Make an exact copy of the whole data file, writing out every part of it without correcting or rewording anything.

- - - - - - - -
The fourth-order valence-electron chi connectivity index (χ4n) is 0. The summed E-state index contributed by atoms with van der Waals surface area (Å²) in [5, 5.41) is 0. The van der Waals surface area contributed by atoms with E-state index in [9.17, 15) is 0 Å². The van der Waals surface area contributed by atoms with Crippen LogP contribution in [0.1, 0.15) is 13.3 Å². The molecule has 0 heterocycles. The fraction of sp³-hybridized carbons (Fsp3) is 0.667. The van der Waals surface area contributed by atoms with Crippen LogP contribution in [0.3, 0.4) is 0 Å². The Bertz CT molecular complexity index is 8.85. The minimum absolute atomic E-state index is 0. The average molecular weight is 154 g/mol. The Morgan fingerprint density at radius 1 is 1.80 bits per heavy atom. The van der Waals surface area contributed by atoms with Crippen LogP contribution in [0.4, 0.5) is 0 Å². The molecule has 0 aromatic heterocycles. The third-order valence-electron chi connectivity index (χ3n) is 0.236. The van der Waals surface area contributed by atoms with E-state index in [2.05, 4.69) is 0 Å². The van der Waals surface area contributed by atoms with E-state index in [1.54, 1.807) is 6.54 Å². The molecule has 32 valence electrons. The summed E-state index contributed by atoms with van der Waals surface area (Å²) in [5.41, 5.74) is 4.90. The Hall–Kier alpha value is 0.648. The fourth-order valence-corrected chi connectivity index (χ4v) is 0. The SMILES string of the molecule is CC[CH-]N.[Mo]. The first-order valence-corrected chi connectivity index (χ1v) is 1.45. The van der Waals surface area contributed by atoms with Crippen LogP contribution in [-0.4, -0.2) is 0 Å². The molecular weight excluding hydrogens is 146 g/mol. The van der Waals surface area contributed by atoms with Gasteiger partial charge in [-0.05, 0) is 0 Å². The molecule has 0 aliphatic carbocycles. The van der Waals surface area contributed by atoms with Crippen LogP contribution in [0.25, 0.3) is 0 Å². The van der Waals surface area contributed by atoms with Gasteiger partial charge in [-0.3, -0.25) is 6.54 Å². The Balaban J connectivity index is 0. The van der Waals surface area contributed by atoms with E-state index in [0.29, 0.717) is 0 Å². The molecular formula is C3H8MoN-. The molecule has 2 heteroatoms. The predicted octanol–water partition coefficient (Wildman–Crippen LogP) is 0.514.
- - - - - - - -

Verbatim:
The fourth-order valence-electron chi connectivity index (χ4n) is 0. The summed E-state index contributed by atoms with van der Waals surface area (Å²) in [5, 5.41) is 0. The van der Waals surface area contributed by atoms with E-state index in [9.17, 15) is 0 Å². The van der Waals surface area contributed by atoms with Crippen LogP contribution in [0.1, 0.15) is 13.3 Å². The molecule has 0 heterocycles. The fraction of sp³-hybridized carbons (Fsp3) is 0.667. The van der Waals surface area contributed by atoms with Crippen LogP contribution in [0.3, 0.4) is 0 Å². The Bertz CT molecular complexity index is 8.85. The minimum absolute atomic E-state index is 0. The average molecular weight is 154 g/mol. The Morgan fingerprint density at radius 1 is 1.80 bits per heavy atom. The van der Waals surface area contributed by atoms with Crippen LogP contribution in [0.4, 0.5) is 0 Å². The molecule has 0 aromatic heterocycles. The third-order valence-electron chi connectivity index (χ3n) is 0.236. The van der Waals surface area contributed by atoms with E-state index in [2.05, 4.69) is 0 Å². The van der Waals surface area contributed by atoms with E-state index in [1.54, 1.807) is 6.54 Å². The molecule has 32 valence electrons. The summed E-state index contributed by atoms with van der Waals surface area (Å²) in [5.41, 5.74) is 4.90. The Hall–Kier alpha value is 0.648. The fourth-order valence-corrected chi connectivity index (χ4v) is 0. The SMILES string of the molecule is CC[CH-]N.[Mo]. The first-order valence-corrected chi connectivity index (χ1v) is 1.45. The van der Waals surface area contributed by atoms with Crippen LogP contribution in [-0.4, -0.2) is 0 Å². The molecular weight excluding hydrogens is 146 g/mol. The van der Waals surface area contributed by atoms with Gasteiger partial charge in [-0.05, 0) is 0 Å². The molecule has 0 aliphatic carbocycles. The van der Waals surface area contributed by atoms with Crippen LogP contribution in [0.25, 0.3) is 0 Å². The van der Waals surface area contributed by atoms with Gasteiger partial charge in [-0.3, -0.25) is 6.54 Å². The Balaban J connectivity index is 0. The van der Waals surface area contributed by atoms with E-state index in [0.29, 0.717) is 0 Å². The molecular formula is C3H8MoN-. The molecule has 2 heteroatoms. The predicted octanol–water partition coefficient (Wildman–Crippen LogP) is 0.514.